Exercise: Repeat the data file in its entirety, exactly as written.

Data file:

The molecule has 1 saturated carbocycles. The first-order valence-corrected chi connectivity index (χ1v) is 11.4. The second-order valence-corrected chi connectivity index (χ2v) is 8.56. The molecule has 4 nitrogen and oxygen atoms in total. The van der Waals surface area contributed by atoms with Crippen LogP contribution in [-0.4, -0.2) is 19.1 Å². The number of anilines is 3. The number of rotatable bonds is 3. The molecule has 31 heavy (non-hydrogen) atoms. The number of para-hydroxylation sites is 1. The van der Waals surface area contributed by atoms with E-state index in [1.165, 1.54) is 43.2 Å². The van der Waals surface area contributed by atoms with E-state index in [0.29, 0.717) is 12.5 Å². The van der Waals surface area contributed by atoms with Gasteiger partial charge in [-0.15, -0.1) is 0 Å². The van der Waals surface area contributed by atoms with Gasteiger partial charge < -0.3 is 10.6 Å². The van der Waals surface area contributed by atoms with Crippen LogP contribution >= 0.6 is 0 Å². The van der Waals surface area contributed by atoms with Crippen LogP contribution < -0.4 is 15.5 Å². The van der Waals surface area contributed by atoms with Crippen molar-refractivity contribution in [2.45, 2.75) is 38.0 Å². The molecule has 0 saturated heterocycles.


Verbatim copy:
The molecule has 1 saturated carbocycles. The first-order valence-corrected chi connectivity index (χ1v) is 11.4. The second-order valence-corrected chi connectivity index (χ2v) is 8.56. The molecule has 4 nitrogen and oxygen atoms in total. The van der Waals surface area contributed by atoms with Crippen LogP contribution in [-0.4, -0.2) is 19.1 Å². The number of anilines is 3. The number of rotatable bonds is 3. The molecule has 31 heavy (non-hydrogen) atoms. The number of para-hydroxylation sites is 1. The van der Waals surface area contributed by atoms with E-state index in [1.165, 1.54) is 43.2 Å². The van der Waals surface area contributed by atoms with E-state index in [0.29, 0.717) is 12.5 Å². The van der Waals surface area contributed by atoms with Gasteiger partial charge in [-0.15, -0.1) is 0 Å². The van der Waals surface area contributed by atoms with Gasteiger partial charge < -0.3 is 10.6 Å². The van der Waals surface area contributed by atoms with Crippen LogP contribution >= 0.6 is 0 Å². The van der Waals surface area contributed by atoms with Crippen LogP contribution < -0.4 is 15.5 Å². The van der Waals surface area contributed by atoms with Crippen molar-refractivity contribution in [2.45, 2.75) is 38.0 Å². The molecule has 0 saturated heterocycles.